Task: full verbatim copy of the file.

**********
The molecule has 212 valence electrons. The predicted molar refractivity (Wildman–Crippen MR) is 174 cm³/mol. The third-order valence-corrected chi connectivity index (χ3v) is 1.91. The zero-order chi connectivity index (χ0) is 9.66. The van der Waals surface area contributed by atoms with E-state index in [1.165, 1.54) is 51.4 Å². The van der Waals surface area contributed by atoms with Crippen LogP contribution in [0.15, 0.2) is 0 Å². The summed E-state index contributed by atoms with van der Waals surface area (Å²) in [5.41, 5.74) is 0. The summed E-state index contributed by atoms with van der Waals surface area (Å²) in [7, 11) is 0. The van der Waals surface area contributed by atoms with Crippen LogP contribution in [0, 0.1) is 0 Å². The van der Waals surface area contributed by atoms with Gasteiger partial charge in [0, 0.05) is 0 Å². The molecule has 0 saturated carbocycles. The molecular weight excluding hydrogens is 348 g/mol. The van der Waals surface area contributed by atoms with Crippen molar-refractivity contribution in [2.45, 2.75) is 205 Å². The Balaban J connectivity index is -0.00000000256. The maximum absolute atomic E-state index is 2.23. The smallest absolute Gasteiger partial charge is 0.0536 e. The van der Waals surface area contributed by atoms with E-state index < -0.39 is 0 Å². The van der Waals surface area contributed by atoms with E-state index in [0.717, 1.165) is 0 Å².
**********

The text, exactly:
The molecule has 212 valence electrons. The predicted molar refractivity (Wildman–Crippen MR) is 174 cm³/mol. The third-order valence-corrected chi connectivity index (χ3v) is 1.91. The zero-order chi connectivity index (χ0) is 9.66. The van der Waals surface area contributed by atoms with E-state index in [1.165, 1.54) is 51.4 Å². The van der Waals surface area contributed by atoms with Crippen LogP contribution in [0.15, 0.2) is 0 Å². The summed E-state index contributed by atoms with van der Waals surface area (Å²) in [5.41, 5.74) is 0. The summed E-state index contributed by atoms with van der Waals surface area (Å²) in [7, 11) is 0. The van der Waals surface area contributed by atoms with Crippen LogP contribution in [0, 0.1) is 0 Å². The van der Waals surface area contributed by atoms with Gasteiger partial charge in [0, 0.05) is 0 Å². The molecule has 0 saturated carbocycles. The molecular weight excluding hydrogens is 348 g/mol. The van der Waals surface area contributed by atoms with Crippen molar-refractivity contribution in [2.45, 2.75) is 205 Å². The Balaban J connectivity index is -0.00000000256. The maximum absolute atomic E-state index is 2.23. The smallest absolute Gasteiger partial charge is 0.0536 e. The van der Waals surface area contributed by atoms with E-state index < -0.39 is 0 Å². The van der Waals surface area contributed by atoms with E-state index in [0.717, 1.165) is 0 Å².